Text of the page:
The big news out of the energy patch this week is Halliburton’s (NYSE: HAL) $35 billion purchase of rival Baker Hughes (NYSE: BHI), announced Monday. Halliburton is so committed to getting this deal done that the world’s second-largest provider of oilfield services tacked a $3.5 billion breakup fee onto the deal if it cannot get done due to regulatory concerns.

Thanks to lingering weakness in oil prices, the Market Vectors Oil Service ETF (NYSEArca: OIH), an ETF that devotes nearly 17% of its combined weight to Halliburton and Baker Hughes, has fallen 1.3% this week. The rival iShares U.S. Oil Equipment & Services ETF (NYSEArca: IEZ), which devotes a combined 16.2% of its weight to Halliburton and Baker Hughes, is off 1.5% this week.

Predictably, oil prices loom large for ETFs like OIH and IEZ and it is those low oil prices that are seen as key motivator behind the Halliburton/Baker Hughes deal as well as further deal-making in the industry. [Oil Services ETFs Get Some Good News]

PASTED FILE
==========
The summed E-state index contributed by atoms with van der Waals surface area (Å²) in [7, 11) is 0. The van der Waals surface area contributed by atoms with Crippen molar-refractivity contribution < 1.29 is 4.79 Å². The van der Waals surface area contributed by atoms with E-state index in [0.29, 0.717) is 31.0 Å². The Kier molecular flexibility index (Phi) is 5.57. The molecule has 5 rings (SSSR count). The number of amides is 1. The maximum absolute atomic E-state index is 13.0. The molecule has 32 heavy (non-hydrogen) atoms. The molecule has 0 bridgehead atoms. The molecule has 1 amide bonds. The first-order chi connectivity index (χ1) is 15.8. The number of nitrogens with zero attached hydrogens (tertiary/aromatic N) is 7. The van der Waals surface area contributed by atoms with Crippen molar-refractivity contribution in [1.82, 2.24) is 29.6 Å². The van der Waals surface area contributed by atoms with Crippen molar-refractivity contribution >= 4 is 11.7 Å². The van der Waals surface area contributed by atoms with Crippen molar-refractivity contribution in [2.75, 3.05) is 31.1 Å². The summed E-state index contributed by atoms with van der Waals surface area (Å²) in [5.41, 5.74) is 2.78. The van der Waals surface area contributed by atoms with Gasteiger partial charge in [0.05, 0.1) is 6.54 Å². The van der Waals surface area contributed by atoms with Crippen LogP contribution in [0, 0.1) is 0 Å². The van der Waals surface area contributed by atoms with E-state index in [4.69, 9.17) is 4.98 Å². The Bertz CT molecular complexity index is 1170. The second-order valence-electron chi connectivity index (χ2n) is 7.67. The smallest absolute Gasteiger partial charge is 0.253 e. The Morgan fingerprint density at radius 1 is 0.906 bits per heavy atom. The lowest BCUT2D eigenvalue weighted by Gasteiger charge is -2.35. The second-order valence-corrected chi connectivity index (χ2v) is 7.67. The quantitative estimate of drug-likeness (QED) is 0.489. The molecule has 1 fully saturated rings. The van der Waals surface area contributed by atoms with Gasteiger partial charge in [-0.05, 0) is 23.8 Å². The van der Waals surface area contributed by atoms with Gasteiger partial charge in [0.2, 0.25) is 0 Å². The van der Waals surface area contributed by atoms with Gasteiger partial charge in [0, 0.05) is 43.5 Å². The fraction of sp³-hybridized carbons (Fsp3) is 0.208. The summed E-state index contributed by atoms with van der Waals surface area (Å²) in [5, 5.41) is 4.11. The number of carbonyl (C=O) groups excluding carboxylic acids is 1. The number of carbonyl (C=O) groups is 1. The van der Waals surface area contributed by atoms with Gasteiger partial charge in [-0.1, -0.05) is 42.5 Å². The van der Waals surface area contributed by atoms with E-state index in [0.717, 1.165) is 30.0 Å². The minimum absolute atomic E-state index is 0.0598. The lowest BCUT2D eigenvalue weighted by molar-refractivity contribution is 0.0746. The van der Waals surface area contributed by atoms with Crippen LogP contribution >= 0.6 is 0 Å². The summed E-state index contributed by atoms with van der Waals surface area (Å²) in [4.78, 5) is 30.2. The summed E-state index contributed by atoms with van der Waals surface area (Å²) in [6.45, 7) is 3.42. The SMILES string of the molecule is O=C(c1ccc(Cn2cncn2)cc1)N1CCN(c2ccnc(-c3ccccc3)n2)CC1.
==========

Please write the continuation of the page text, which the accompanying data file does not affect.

“Primarily, S&P Capital IQ views the move as a defensive one based on the macro concern that crude oil prices might weaken further. As of today, West Texas Intermediate crude oil is selling for about $75 per barrel, down from more than $100 per barrel earlier this summer. At a $75 price point, we think most shale plays in the U.S. are still economic for upstream customers. However, based on data from Bentek Energy (a unit of McGraw Hill Financial, as is S&P Capital IQ) if prices were to fall another to the $60 per barrel range – which is just a 20% move away – all of a sudden, the economics don’t look quite so rosy, with a smaller subset of plays still worth pursuing, and others not,” said S&P Capital IQ in a new research note.

With fears rising that oil decline could be one of the protracted variety, oil services consolidation could increase as larger firms look for cost synergies. S&P Capital IQ identified Weatherford International (NYSE: WFT) and Superior Energy Services (NYSE: SPN) as potential takeover targets in the oil services group.